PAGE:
The road at that time turned to the left and went entirely different than the present road to a point near Grants Pass. Abel George located at the Pass toward Louse Creek. The pioneer owner of the place was in the woods making rails on the day of the "outbreak" and, hearing the shooting at the Harris place, ran through the woods all the way to Grave Creek and thus saved his life. Just through the gap was the home of George W. Harris, who settled there only a short time before, coming from Damascus in Clackamas County. He was at home on the eventful 9th day of October, 1855. The Indians called him to the door and before he could retreat shot him through the breast. He lived only long enough to warn his wife about loading the gun, and that heroic mother and wife defended her home, dead husband and little girl until night. Then she silently stole away, taking her child with her, hid in a dense thicket of willows nearby and waited until relief came next day. The little girl looking through a crack saw an Indian with whom the family were well acquainted and who had always expressed great friendship. Exposing herself and calling the Indian by name, she said "you wouldn't shoot, me, would you?" Before she could dodge, he sent a bullet through her arm. [This sounds like a confabulation with the Jones story.] The little brother, sent on an errand to a neighbors, was never heard of afterward. A neighbor and friend of the family who had accompanied them from the valley, Frank A. Reed, a school teacher, was also killed at his home nearby. The mail carrier and another young man escaped in the following manner: They had just passed, in fact that place was in sight, when they met the Indians. They appeared very glad to see the boys and tried to pull them from their horses. After some consultation among themselves, they allowed the mail man and companion to proceed. They hurried forward by [and] when they approached the Wagoner place, at the crossing of Louse Creek, they saw the house was in flames and a large number of Indians were just starting north along the road. The Indians, seeing the boys, called out for them to come on; the boys, fearful for the worst, hesitated. That hesitation was their salvation. Someone of the band began shooting and soon the bullets were flying too close for comfort. The boys retraced their steps more hurriedly than they had come, and in approaching the Harris house they bore to the right and passed near the foot of the hill, when again they heard the bullets sing. The Indians had discovered their flight and were attempting to cut them off or stop them with leaden messengers. They soon gained the summit of the spur and passed out of range on the other side, this making good their escape, and fortunately were able to warn many settlers and travelers, who huddled together at Grave Creek, prepared to make the best defense possible.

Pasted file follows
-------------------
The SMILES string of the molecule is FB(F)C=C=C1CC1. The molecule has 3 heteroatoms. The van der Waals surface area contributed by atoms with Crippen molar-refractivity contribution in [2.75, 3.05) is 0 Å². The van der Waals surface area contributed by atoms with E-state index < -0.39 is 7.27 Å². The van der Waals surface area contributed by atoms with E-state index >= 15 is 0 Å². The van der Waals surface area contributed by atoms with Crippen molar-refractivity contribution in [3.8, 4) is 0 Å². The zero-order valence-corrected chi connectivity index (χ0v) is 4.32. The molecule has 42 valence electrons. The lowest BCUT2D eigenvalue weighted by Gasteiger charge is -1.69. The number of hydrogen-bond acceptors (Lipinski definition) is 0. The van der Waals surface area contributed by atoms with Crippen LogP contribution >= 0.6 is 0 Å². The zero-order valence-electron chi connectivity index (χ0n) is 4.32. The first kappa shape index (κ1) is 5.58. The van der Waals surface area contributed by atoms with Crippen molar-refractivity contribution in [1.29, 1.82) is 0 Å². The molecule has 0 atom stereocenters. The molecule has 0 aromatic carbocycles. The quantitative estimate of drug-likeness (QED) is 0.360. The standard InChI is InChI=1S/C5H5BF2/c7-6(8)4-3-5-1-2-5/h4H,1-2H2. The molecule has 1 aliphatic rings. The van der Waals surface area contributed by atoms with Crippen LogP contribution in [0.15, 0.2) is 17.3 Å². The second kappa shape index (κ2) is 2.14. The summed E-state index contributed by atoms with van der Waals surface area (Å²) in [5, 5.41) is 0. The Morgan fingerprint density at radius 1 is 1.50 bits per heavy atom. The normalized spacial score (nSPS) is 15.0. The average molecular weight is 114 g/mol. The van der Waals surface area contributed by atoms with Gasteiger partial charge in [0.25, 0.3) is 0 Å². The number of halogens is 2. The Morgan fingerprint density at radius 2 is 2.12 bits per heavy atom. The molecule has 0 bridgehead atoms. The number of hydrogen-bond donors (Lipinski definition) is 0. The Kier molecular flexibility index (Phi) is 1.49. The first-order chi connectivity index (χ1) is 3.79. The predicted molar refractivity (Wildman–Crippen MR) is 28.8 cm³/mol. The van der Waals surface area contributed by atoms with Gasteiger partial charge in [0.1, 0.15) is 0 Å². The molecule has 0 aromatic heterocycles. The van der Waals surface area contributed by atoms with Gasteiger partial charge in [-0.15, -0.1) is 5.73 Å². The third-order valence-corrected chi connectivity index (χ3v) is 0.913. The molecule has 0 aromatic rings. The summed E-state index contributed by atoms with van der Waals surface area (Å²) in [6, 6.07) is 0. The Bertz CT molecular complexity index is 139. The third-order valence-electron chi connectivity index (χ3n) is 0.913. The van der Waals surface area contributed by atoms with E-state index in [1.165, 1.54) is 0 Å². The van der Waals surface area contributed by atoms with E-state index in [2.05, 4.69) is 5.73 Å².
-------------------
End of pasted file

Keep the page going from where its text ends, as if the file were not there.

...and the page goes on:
Wagoner was away from home that day. He had gone to escort a lady temperance lecturer to some of the mining camps over in Josephine County. His wife and baby girl and an Indian trusty were there alone. The Indian trusty proved treacherous or was compelled to be so. The Indians were very anxious to secure her as a prisoner and may have done so. A hopeful legend runs: That after securing the house and intimidating any from trying to enter, she arranged herself in her best apparel, and seating herself in the middle of the room with her child in her arms, she sang until her voice was drowned by the crackling flames--her home being her funeral pyre. Another more horrible story is that she and child were prisoners for many months, the child later killed on account of its annoyance and the mother refusing to eat, dying from excessive grief and starvation. [The captivity story is uncorroborated; it may be a confabulation with the Geisel story.]